Jason Earle is a serial entrepreneur, environmental consultant and healthy home expert. In his current incarnation, he’s the founder/CEO of 1-800-GOT-MOLD? and MycoLab USA. A childhood burdened by allergies and asthma, caused by a moldy home...
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"I’ve been given the gift of adversity at a young age"
Jason Earle is a serial entrepreneur, environmental consultant and healthy home expert. In his current incarnation, he’s the founder/CEO of 1-800-GOT-MOLD? and MycoLab USA. A childhood burdened by allergies and asthma, caused by a moldy home environment, led him into the business in 2002, after escaping a nine-year career on Wall Street.
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CK LIN 0:00
Noble Warriors, I'm really excited to have my new friend Jason Earle to be with us today. He's the CEO of 1800gotmold.com, and got a fascinating story. Open book, another noble warrior, who's willing to share his journey, his, his tactics, his mindset, with all of you, all of us here. So welcome to the show. Jason, thank you so much for being here.
JASON EARLE 0:24
Thank you for having me.
CK LIN 0:26
So you actually had a really fascinating story, like, why don't we actually go there first, why did you start got mold.com versus anything else that you'd be doing the world?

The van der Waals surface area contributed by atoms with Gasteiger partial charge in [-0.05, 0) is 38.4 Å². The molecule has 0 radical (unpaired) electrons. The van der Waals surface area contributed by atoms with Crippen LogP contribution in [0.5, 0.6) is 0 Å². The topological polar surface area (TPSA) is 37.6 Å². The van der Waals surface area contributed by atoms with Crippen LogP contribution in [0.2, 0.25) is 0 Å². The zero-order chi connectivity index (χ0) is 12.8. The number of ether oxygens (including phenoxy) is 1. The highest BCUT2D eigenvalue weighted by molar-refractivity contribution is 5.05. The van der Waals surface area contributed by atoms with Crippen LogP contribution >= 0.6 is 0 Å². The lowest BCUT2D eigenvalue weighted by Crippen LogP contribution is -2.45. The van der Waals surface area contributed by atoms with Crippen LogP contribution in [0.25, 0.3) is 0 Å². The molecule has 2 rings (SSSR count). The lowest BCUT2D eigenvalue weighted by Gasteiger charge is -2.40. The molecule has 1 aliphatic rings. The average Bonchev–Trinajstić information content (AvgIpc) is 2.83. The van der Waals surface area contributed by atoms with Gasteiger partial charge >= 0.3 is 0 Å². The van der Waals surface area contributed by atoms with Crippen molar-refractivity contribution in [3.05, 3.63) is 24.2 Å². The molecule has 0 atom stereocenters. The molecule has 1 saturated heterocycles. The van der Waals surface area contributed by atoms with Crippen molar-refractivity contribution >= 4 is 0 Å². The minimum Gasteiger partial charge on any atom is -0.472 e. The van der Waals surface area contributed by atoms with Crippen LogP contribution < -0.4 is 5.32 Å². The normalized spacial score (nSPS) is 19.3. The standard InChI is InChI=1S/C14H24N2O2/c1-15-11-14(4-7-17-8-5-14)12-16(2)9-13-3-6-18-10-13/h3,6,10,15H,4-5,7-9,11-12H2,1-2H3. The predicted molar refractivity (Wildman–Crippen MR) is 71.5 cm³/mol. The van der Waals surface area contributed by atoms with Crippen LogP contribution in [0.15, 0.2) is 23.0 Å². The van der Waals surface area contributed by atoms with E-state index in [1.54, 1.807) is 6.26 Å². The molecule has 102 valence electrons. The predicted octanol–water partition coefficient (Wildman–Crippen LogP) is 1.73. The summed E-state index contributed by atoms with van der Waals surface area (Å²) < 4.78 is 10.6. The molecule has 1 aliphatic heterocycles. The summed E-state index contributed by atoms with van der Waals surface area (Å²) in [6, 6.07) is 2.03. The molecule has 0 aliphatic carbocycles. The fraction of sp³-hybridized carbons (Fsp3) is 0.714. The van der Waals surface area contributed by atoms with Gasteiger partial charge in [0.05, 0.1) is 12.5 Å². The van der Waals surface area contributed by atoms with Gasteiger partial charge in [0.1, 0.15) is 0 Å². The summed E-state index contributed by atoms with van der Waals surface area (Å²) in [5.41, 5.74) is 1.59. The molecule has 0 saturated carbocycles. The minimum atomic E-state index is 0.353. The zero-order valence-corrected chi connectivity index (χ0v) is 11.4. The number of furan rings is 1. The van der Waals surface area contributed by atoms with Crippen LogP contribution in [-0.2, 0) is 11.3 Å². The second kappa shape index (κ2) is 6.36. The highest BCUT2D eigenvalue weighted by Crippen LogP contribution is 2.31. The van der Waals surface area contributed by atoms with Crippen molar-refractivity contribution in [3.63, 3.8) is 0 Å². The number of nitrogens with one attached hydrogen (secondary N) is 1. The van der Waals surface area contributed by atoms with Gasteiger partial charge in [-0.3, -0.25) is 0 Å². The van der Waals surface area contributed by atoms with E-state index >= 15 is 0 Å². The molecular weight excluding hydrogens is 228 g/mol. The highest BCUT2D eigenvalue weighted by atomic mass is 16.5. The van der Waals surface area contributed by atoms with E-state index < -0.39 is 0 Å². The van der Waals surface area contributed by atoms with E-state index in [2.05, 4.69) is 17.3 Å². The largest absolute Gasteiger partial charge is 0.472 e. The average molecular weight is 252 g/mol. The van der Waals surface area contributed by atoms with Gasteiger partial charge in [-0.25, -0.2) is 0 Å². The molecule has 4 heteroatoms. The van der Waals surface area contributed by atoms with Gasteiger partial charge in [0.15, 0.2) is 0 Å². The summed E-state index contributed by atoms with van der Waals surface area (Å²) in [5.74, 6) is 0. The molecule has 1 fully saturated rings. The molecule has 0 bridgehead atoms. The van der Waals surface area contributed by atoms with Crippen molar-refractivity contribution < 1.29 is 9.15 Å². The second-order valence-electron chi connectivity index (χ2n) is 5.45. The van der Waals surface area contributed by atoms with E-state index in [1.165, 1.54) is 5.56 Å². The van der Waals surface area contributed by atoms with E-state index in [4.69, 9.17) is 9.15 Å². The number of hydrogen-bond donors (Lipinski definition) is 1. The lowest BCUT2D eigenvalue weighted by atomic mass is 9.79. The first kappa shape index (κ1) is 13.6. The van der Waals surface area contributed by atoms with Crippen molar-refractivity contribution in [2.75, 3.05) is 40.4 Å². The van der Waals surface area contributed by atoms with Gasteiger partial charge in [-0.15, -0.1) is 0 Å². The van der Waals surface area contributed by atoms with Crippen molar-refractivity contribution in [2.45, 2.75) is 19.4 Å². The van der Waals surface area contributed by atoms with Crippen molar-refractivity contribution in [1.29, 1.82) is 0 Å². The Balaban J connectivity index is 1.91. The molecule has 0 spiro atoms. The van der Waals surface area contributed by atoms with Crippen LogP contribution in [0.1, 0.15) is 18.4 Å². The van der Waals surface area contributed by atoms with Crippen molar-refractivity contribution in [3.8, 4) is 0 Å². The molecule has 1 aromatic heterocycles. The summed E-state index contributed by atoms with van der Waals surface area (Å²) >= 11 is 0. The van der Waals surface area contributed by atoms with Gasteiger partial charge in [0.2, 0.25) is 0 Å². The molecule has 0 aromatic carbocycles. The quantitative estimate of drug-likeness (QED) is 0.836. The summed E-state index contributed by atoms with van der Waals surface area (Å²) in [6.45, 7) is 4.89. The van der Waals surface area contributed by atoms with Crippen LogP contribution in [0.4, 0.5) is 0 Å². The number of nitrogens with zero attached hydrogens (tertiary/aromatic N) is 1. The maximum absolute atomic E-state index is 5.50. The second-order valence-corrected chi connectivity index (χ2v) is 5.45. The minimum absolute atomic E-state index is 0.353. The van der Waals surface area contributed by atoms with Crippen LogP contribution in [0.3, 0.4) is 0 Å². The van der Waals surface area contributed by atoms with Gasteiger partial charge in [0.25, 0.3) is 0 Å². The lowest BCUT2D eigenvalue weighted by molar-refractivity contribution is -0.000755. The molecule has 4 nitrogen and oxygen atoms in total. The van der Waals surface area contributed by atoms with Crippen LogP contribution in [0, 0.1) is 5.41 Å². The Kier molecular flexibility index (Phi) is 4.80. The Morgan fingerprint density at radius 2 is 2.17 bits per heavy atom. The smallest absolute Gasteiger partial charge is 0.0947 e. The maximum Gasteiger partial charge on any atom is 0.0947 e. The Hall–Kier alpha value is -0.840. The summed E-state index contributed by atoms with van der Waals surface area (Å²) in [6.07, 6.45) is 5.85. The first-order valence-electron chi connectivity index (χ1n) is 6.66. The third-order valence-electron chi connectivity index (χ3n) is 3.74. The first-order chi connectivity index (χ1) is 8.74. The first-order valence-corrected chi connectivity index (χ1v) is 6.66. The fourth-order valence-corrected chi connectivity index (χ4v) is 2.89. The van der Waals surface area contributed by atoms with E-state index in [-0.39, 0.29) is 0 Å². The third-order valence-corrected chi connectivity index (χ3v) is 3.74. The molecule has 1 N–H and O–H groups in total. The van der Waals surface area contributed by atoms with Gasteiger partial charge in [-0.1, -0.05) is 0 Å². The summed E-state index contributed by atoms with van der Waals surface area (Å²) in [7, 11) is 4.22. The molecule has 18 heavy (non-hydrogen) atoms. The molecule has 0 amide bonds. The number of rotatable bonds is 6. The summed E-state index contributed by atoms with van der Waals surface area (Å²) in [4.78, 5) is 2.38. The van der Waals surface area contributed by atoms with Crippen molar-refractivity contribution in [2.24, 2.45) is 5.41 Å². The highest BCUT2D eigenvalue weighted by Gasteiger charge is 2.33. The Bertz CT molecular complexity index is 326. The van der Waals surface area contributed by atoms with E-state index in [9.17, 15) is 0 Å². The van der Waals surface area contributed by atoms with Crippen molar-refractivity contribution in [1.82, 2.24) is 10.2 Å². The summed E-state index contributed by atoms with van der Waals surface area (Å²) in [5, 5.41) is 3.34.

JASON EARLE 0:37
Let's just jump right in. That's great. I, I I'm in the mold business, by virtue of personal experience, that. you know, it's one of the things that you would never really think the mold industry has appeal, right? People people don't think of that as something that's got a lot of I mean, I don't I don't think there's even a curriculum that would get you properly trained for what we do. I'm in the healthy home business really more more broadly, but I would say more accurately. And so within that healthy home space, I am the founder of a company called 1800Gotmold, which is a Mold Inspection company that does not do remediation. So we do diagnostics inspection, basically sick building investigations, where people believe that their house or their workplaces is affecting their health adversely. And we go in and do the detective work, figure out what's going on, and then bring in whatever resources in terms of contractors not on a subcontractor basis, but we select and vet contractors who come into our scope of work, remediate the building, then we do the testing at the end, do all the verification to make sure it's been done properly before the final funds are released.